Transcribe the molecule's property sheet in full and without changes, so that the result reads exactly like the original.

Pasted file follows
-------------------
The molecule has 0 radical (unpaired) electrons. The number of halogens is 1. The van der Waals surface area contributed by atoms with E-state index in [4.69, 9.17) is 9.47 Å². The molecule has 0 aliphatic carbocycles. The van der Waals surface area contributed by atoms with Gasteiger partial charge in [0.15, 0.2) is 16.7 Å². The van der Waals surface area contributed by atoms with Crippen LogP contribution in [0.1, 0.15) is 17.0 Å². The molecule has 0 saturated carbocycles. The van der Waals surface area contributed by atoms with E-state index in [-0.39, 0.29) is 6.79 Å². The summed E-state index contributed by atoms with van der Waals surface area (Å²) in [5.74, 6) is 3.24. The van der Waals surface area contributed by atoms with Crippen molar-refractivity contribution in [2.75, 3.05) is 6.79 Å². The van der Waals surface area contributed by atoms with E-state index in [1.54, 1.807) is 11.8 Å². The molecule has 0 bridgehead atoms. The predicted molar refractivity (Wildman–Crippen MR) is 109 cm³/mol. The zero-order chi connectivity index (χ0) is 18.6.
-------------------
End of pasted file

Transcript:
The molecule has 0 radical (unpaired) electrons. The number of halogens is 1. The van der Waals surface area contributed by atoms with E-state index in [4.69, 9.17) is 9.47 Å². The molecule has 0 aliphatic carbocycles. The van der Waals surface area contributed by atoms with Gasteiger partial charge in [0.15, 0.2) is 16.7 Å². The van der Waals surface area contributed by atoms with Crippen LogP contribution in [0.1, 0.15) is 17.0 Å². The molecule has 0 saturated carbocycles. The van der Waals surface area contributed by atoms with E-state index in [-0.39, 0.29) is 6.79 Å². The summed E-state index contributed by atoms with van der Waals surface area (Å²) in [5.74, 6) is 3.24. The van der Waals surface area contributed by atoms with Crippen molar-refractivity contribution in [2.75, 3.05) is 6.79 Å². The van der Waals surface area contributed by atoms with E-state index in [1.54, 1.807) is 11.8 Å². The molecule has 0 bridgehead atoms. The predicted molar refractivity (Wildman–Crippen MR) is 109 cm³/mol. The zero-order chi connectivity index (χ0) is 18.6.